Saturday, September 29, 2007

Parliamentary dispute turns physical in Macedonia

Prolonged political tensions erupted into a brawl at the Macedonian Parliament on Tuesday (September 25th). It happened at the end of a heated session concerning changes to the election code. Speaker Ljubisa Georgievski announced a break after a fierce verbal exchange between the leader of the Party for Democratic Prosperity (PDP), Abduladi Vejseli, and members of the Democratic Union for Integration (DUI). Immediately afterwards, Vejseli was punched by DUI member Sadula Duraku.

The PDP, an ethnic Albanian party, is a member of Prime Minister Nikola Gruevski's ruling coalition. The DUI is the largest party representing ethnic Albanians in the country.

Menduh Taci, leader of a third ethnic Albanian party, the Democratic Party of Albanians, then appeared during the break. Along with a few other members of his party, he allegedly attacked DUI member Teuta Arifi, who asked for medical assistance. By then, the halls of parliament were in chaos. A reporter from A1 Television was slapped in the face by DUI party security, and a crew from TV ALSAT was detained while filming police intervention outside the building.

The same evening, police detained nine people who were found in possession of two pistols outside parliament. Pistols, machine guns and bullets were also found in cars.

The following day, a TV ALSAT cameraman was beaten by police on the way to Tetovo. He had been filming the police as they stopped a vehicle containing two DUI members of parliament. The car with the MPs was allowed to go, but the police attacked the journalist and broke his camera. According to the City Hospital in Skopje, the man has two broken ribs and contusions on his back and chest.

The DUI has now convened an emergency meeting and decided to freeze its participation in the work of the parliament. The party also requested formation of a parliamentary commission to investigate the incidents. The opposition Social Democrats and Liberal Democrats have called for the resignations of the interior minister, deputy interior minister and parliament speaker.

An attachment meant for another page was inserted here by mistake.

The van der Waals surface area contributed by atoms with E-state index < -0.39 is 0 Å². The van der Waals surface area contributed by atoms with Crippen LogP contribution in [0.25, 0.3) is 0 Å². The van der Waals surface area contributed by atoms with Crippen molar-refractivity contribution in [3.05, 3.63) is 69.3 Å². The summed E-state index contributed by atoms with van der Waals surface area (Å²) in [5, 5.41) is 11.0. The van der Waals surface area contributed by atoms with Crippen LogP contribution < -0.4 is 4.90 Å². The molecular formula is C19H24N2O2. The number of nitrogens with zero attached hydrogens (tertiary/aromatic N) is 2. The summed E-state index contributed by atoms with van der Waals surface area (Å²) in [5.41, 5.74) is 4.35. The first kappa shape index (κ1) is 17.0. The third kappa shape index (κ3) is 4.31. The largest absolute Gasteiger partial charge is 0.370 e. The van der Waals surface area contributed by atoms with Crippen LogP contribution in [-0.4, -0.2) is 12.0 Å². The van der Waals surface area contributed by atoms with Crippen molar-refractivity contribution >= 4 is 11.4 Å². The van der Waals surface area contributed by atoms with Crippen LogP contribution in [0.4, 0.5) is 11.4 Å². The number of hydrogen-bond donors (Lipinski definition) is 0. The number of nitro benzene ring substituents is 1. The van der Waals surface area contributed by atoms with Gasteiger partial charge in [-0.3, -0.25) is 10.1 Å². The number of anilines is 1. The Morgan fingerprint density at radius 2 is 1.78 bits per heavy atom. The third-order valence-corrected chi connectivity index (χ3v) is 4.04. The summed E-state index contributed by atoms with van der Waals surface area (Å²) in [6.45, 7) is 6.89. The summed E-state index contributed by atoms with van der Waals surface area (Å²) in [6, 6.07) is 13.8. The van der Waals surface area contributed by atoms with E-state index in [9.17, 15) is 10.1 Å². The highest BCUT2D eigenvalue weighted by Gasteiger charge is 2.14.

Gruevski condemned the incidents and urged party leaders and MPs to resolve their disagreements peacefully and in a democratic manner. After meeting with the leaders of several parties, he said the first priority is to calm political tensions, after which an investigation should be launched.

Social Democratic leader Radmila Sekerinska, however, said the meeting with Gruevski had produced no results. She said her party had warned that the situation in parliament was escalating and that the parliamentary majority was provoking trouble. Instead of reining in those responsible, Gruevski simply complied with them, she said.

The events have drawn international condemnation. The EU warned that the situation reflects on the image of the country and shows the need for improved political dialogue. NATO said verbal and physical intimidation in institutions is unacceptable, especially at a time when agreement on reforms is within reach.

The OSCE and the Journalists' Association of Macedonia condemned the attacks on journalists. The ombudsman has begun an inquiry, and the interior ministry had pledged to conduct an internal investigation.

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